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Seaonal Variations of Nutrients and Phytoplankton

Seasonal distributions of large and small zooplankton were cohered well with seasonal patterns of detritus and bacteria. The bcteria abundance grew significantly in the subsurface as stratification developed and remained lower within the mixed layer in summer through autumn. The abundance became vertically uniform in winter as a result of wind mixing and surface cooling. Similar seasonal patterns were also found for zooplankton, even though the maximum biomass of these two variables were about four times smaller. Detritus was vertically well mixed in the winter. It significantly increased as stratification developed. Similar to other biological variables, detritus remained at a minimum in the mixed layer in summer through autumn. Two extreme values were found over seasons: one was at the depth of 35 m in late June and the other near the bottom in late August.  Tracing back to two separate components of detritus, we found that the subsurface maximum was dominated by the phosphorus-related component and the bottom extreme detritus mainly came from the silicon-related component.

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Model-Predicted and Observed Silcon and Chl-a Comparison

The model-predicted vertical and seasonal distributions of nutrients and phytoplankton agree with the field measurement taken at the Grand Haven station. The model predicts a sharp vertical gradient of silicon in the thermocline area, which was unresolved in the observational data because of a coarse sampling resolution in the vertical. The observations also show that chlorophyll-a was uniform vertically in winter, grew significantly and reached a maximum at the subsurface in early June, and was then depleted in summer. These vertical and seasonal features also are evident in the model-predicted total phytoplankton biomass.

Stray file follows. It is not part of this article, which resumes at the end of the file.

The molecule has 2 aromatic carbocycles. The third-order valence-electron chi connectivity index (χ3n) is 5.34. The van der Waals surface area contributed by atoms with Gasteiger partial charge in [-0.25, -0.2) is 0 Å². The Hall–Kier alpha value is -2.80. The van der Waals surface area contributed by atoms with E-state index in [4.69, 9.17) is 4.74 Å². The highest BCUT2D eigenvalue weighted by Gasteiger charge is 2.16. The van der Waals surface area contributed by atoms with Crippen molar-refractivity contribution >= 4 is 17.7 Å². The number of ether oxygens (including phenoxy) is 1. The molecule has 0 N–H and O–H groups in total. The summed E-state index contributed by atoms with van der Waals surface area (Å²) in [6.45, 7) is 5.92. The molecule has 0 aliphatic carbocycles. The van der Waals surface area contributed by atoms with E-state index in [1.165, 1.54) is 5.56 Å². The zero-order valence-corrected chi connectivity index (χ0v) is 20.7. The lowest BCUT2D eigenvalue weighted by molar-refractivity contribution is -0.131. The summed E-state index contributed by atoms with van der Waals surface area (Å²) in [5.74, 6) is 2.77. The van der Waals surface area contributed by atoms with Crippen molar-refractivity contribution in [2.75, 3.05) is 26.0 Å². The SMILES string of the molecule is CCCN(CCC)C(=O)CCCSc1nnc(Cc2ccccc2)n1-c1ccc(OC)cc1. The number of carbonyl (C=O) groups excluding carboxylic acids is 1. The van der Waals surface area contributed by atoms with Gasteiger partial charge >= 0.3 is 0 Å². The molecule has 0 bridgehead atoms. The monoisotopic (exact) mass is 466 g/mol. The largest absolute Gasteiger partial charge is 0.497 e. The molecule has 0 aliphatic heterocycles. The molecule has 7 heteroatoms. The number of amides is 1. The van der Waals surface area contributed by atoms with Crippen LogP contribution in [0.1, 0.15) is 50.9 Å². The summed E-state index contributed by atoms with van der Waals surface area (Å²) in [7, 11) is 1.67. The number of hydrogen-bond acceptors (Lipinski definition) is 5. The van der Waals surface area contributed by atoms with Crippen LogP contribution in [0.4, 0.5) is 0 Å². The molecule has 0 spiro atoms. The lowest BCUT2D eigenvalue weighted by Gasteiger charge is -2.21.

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Model-Predicted and Observed Depth-Averaged Silicon and Chl-a Concentrations

Model-predicted, depth-averaged silicon and chl-a concentrations coincide well with the seasonal distribution of silicon and chlorophyll-a.  The model results show that depth-averaged concentration of silicon reached a minimum level of 16.5 umol Si/l in late June and a maximum level of 25 umol Si/l in January, which matched the seasonal distribution of observed silicon over two years. The model-predicted chlorophyll reached a maximum level of 3.9 ug/l in mid-June and a minimum level of 1.4 ug/l in early November in 1994 and then again a maximum level of 3.7 ug/l in mid-June in the subsequent 1995. This model-predicted seasonal distribution of phytoplankton matches the observed chlorophyll-a concentrations, especially in 1995.

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Next» Posted on January 15, 2014